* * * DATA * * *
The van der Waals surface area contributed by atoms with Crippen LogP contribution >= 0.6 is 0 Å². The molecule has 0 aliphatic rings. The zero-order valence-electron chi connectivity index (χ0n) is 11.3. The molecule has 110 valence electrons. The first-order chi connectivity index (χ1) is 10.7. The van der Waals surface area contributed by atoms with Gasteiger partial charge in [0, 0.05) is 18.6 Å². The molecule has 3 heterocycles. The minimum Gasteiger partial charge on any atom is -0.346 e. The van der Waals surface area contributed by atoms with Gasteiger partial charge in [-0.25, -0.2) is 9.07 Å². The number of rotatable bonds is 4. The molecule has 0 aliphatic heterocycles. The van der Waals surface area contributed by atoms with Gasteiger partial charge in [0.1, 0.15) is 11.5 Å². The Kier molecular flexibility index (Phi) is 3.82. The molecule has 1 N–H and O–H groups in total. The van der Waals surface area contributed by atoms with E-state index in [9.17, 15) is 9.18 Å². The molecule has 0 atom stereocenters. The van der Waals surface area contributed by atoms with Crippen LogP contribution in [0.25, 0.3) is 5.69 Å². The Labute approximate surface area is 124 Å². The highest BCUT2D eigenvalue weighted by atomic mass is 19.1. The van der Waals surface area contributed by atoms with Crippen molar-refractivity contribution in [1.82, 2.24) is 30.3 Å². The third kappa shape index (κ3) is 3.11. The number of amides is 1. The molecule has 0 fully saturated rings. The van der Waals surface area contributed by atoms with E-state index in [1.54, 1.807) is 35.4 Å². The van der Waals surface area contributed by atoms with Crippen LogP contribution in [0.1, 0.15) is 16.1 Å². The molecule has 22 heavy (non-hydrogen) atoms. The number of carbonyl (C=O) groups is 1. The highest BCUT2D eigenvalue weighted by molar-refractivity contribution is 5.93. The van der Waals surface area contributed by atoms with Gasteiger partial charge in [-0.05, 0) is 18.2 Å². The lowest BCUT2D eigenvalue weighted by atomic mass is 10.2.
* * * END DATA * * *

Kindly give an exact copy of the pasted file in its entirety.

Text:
The van der Waals surface area contributed by atoms with Crippen LogP contribution >= 0.6 is 0 Å². The molecule has 0 aliphatic rings. The zero-order valence-electron chi connectivity index (χ0n) is 11.3. The molecule has 110 valence electrons. The first-order chi connectivity index (χ1) is 10.7. The van der Waals surface area contributed by atoms with Gasteiger partial charge in [0, 0.05) is 18.6 Å². The molecule has 3 heterocycles. The minimum Gasteiger partial charge on any atom is -0.346 e. The van der Waals surface area contributed by atoms with Gasteiger partial charge in [-0.25, -0.2) is 9.07 Å². The number of rotatable bonds is 4. The molecule has 0 aliphatic heterocycles. The van der Waals surface area contributed by atoms with Gasteiger partial charge in [0.1, 0.15) is 11.5 Å². The Kier molecular flexibility index (Phi) is 3.82. The molecule has 1 N–H and O–H groups in total. The van der Waals surface area contributed by atoms with E-state index in [9.17, 15) is 9.18 Å². The molecule has 0 atom stereocenters. The van der Waals surface area contributed by atoms with Crippen LogP contribution in [0.25, 0.3) is 5.69 Å². The Labute approximate surface area is 124 Å². The highest BCUT2D eigenvalue weighted by atomic mass is 19.1. The van der Waals surface area contributed by atoms with Crippen molar-refractivity contribution in [1.82, 2.24) is 30.3 Å². The third kappa shape index (κ3) is 3.11. The number of amides is 1. The molecule has 0 fully saturated rings. The van der Waals surface area contributed by atoms with E-state index in [1.54, 1.807) is 35.4 Å². The van der Waals surface area contributed by atoms with Crippen LogP contribution in [0.1, 0.15) is 16.1 Å². The molecule has 22 heavy (non-hydrogen) atoms. The number of carbonyl (C=O) groups is 1. The highest BCUT2D eigenvalue weighted by molar-refractivity contribution is 5.93. The van der Waals surface area contributed by atoms with Gasteiger partial charge in [-0.05, 0) is 18.2 Å². The lowest BCUT2D eigenvalue weighted by atomic mass is 10.2.